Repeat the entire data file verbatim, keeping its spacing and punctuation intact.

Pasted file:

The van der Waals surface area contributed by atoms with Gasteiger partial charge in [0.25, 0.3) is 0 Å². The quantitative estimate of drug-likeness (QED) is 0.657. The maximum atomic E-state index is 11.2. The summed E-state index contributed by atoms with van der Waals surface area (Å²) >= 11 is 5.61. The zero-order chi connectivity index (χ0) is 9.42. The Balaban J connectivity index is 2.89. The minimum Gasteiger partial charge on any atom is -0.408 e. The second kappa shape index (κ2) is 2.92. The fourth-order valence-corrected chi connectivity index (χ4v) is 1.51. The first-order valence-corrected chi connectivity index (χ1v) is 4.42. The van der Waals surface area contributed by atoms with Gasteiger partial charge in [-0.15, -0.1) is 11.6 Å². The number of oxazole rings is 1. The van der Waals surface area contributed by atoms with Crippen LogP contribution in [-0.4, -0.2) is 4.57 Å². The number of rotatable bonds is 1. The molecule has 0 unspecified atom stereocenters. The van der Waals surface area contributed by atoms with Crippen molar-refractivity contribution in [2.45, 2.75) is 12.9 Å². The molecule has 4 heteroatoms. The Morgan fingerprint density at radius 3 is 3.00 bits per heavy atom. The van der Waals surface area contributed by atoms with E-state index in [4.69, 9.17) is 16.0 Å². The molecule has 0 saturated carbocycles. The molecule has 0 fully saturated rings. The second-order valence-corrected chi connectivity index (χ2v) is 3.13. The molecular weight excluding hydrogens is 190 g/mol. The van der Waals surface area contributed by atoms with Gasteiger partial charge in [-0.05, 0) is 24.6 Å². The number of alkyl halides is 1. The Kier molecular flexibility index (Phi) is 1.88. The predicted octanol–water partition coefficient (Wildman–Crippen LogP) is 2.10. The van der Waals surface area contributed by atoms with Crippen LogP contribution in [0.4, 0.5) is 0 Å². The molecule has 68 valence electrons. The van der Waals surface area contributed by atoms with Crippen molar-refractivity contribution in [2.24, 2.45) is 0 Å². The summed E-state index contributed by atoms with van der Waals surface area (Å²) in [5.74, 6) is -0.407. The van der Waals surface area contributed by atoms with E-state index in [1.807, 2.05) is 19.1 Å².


The van der Waals surface area contributed by atoms with Gasteiger partial charge in [0.25, 0.3) is 0 Å². The quantitative estimate of drug-likeness (QED) is 0.657. The maximum atomic E-state index is 11.2. The summed E-state index contributed by atoms with van der Waals surface area (Å²) >= 11 is 5.61. The zero-order chi connectivity index (χ0) is 9.42. The Balaban J connectivity index is 2.89. The minimum Gasteiger partial charge on any atom is -0.408 e. The second kappa shape index (κ2) is 2.92. The fourth-order valence-corrected chi connectivity index (χ4v) is 1.51. The first-order valence-corrected chi connectivity index (χ1v) is 4.42. The van der Waals surface area contributed by atoms with Gasteiger partial charge in [-0.15, -0.1) is 11.6 Å². The number of oxazole rings is 1. The van der Waals surface area contributed by atoms with Crippen LogP contribution in [-0.4, -0.2) is 4.57 Å². The number of rotatable bonds is 1. The molecule has 0 unspecified atom stereocenters. The van der Waals surface area contributed by atoms with Crippen molar-refractivity contribution in [2.45, 2.75) is 12.9 Å². The molecule has 4 heteroatoms. The Morgan fingerprint density at radius 3 is 3.00 bits per heavy atom. The van der Waals surface area contributed by atoms with E-state index in [4.69, 9.17) is 16.0 Å². The molecule has 0 saturated carbocycles. The molecule has 0 fully saturated rings. The second-order valence-corrected chi connectivity index (χ2v) is 3.13. The molecular weight excluding hydrogens is 190 g/mol. The van der Waals surface area contributed by atoms with Gasteiger partial charge in [-0.05, 0) is 24.6 Å². The number of alkyl halides is 1. The Kier molecular flexibility index (Phi) is 1.88. The predicted octanol–water partition coefficient (Wildman–Crippen LogP) is 2.10. The van der Waals surface area contributed by atoms with Crippen LogP contribution in [0.4, 0.5) is 0 Å². The molecule has 68 valence electrons. The van der Waals surface area contributed by atoms with Crippen molar-refractivity contribution in [2.24, 2.45) is 0 Å². The summed E-state index contributed by atoms with van der Waals surface area (Å²) in [5.74, 6) is -0.407. The van der Waals surface area contributed by atoms with E-state index in [1.807, 2.05) is 19.1 Å².